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How We Can Rebuild Communities After the Pandemic

The importance of life together for health and well-being.

Key points

  • Community life and social connectedness is central to our health and wellbeing.
  • We need efforts to build and rebuild community life post-pandemic.
  • A sensible community promotion approach could encourage religious community participation for those who self-identify with a religious tradition
  • ...and encourage other forms of community life for those who do not

The year ahead, we hope, will be one of rebuilding. As this year draws to a close, it has sadly become clear that the pandemic is not yet over. The holiday season has come but in many places travel remains difficult, precarious, and restricted. Many look forward to time together with loved ones… but others are mourning losses of people, of places, of plans, and of hopes.

PCH Vector/Shutterstock
Source: PCH Vector/Shutterstock

While many have found ways to connect during the pandemic, and in some cases, relationships may have even deepened, the threat to community life has been very real. The sudden and often extended closure of schools, churches, public accommodations, and workplaces has weakened or even paralyzed many communities. Some of them have struggled through, managing and navigating the restrictions and conditions, while others wait hopefully for a better time. Many, however, have simply ceased to exist: the collateral damage of our fight against COVID. As we look towards the year ahead and hope for better circumstances, it is important to consider how we will rebuild—how we will recreate—community.

Communities and Wellbeing

Empirical research has, for some time, indicated the powerful effects that relationships, social support, and community participation have on health and wellbeing. As Aristotle observed, we are “political animals,” able to fully flourish only in community. When we are deeply embedded in relationships, we tend to thrive; when we are isolated, the cost to our wellbeing is considerable.

For some time now at the Human Flourishing Program at Harvard, we have studied various aspects of communities, communal wellbeing, social participation, and their role in flourishing. We have published on the role of social support in healthy aging, on the role of social cohesion in wellbeing, on the effects of loneliness on depression, and on the role of volunteering communities in promoting health. It is clear in this research that communities make critical contributions to the wellbeing of our country and of our world. We have also been examining what it means for a community itself to function well and we have developed assessments of communal wellbeing which we have been employed in cities, schools, long-term care facilities, and elsewhere to try to understand in what ways different communities are and are not flourishing. We hope in this work to facilitate and promote flourishing at both individual and community levels.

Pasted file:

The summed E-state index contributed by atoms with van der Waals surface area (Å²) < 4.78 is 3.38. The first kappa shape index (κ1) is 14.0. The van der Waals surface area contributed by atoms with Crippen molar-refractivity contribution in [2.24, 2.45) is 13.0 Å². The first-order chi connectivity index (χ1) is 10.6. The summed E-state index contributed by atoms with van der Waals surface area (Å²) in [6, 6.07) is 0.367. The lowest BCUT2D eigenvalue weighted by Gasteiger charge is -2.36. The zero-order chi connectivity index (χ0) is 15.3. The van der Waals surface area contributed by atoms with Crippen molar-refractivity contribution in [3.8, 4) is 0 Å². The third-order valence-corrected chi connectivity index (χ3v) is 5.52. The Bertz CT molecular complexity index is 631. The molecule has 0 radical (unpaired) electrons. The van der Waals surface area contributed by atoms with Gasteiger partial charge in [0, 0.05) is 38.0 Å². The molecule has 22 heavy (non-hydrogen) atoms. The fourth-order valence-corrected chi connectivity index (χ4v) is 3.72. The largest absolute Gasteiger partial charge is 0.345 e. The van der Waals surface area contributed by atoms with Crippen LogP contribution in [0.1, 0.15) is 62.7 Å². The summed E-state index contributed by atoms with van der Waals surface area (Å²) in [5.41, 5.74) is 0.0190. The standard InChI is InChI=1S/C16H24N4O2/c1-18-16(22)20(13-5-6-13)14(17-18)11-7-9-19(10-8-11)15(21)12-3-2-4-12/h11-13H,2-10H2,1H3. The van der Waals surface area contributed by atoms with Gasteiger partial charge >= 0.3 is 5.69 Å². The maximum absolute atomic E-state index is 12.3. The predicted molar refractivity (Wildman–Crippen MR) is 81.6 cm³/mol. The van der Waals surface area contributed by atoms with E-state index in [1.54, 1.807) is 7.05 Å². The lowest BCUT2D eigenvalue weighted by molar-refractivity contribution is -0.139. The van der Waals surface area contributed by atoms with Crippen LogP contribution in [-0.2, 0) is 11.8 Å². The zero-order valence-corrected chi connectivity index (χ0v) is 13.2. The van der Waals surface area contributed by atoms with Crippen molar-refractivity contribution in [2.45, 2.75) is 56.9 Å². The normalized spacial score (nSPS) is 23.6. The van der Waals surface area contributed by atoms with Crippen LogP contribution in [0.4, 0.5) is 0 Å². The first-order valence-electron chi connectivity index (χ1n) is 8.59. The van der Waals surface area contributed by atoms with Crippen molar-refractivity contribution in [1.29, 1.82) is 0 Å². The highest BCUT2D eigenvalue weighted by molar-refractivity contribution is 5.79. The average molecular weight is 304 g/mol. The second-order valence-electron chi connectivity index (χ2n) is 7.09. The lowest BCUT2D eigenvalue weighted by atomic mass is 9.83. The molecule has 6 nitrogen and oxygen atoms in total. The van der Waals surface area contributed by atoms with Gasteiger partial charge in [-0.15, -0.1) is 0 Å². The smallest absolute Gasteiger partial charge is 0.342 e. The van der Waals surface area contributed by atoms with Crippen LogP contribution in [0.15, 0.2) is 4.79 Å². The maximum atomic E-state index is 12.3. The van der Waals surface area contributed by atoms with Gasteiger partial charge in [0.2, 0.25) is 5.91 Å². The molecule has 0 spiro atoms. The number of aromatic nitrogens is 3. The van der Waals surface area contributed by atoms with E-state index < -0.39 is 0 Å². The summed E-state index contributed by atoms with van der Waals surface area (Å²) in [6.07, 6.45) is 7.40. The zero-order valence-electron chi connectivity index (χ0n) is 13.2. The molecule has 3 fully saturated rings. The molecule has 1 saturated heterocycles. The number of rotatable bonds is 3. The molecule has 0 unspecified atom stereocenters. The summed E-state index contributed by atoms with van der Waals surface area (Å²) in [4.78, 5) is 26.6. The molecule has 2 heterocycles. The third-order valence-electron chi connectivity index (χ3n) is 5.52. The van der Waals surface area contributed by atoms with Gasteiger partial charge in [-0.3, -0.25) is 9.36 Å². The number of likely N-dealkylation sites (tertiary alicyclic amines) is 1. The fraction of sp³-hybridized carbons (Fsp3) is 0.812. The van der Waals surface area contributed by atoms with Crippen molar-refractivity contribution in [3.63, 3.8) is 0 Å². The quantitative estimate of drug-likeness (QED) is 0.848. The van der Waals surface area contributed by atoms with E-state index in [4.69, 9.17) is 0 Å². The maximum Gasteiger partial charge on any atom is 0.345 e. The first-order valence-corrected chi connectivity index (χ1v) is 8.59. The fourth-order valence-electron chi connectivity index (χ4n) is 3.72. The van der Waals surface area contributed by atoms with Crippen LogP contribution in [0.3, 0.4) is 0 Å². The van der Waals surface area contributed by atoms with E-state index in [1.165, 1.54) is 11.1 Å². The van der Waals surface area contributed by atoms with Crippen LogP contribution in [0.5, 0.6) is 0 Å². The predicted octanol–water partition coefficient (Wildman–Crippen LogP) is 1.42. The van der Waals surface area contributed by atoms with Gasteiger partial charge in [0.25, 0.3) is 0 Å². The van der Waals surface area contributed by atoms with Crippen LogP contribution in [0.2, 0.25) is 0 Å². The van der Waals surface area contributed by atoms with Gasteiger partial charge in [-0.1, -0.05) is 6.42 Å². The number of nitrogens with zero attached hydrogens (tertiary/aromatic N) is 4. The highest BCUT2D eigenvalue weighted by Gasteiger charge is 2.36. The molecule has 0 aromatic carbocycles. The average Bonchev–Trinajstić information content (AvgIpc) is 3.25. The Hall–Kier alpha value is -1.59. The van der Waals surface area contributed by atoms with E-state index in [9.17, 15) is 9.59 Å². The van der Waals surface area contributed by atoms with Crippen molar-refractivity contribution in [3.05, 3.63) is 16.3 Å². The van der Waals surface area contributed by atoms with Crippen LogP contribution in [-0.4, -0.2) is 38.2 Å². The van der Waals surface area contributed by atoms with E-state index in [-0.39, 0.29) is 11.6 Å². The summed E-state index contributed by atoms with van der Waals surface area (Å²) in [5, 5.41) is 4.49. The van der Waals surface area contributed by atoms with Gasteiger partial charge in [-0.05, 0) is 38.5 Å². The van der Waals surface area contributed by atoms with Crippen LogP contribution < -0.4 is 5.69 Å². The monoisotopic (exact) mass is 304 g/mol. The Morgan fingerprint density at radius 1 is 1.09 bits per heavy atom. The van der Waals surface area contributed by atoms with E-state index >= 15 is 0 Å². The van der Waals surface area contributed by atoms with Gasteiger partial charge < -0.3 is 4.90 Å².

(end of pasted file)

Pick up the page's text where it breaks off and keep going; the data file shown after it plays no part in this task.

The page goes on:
Religious Communities

Much of our research has also highlighted the important role that religious communities play in human flourishing, including preventing depression and suicide, extending longevity, improving marital outcomes, facilitating happiness, meaning, forgiveness, and hope. The size of the effects of religious community participation tend to exceed those of other forms of social participation. With regard to effects on mortality, suicide, and cardiovascular disease, the effects of religious service participation are larger than for any other social participation indicator examined, including marriage, time spent with friends or family, hours spent in other community groups, or even their composite.

While the empirical research itself has become increasingly clear, the implications of this research requires more nuance. In particular, it does not necessarily mean that everyone should immediately join a religious community. Religious commitments and beliefs are shaped most fundamentally by values, relationships, truth claims, evidence, systems of meaning, and experiences. Very few become religious for the sake of physical health. However, as we have recently argued in a commentary in the American Journal of Epidemiology, while the implications of the research need to be approached carefully, there are indeed important implications for public health.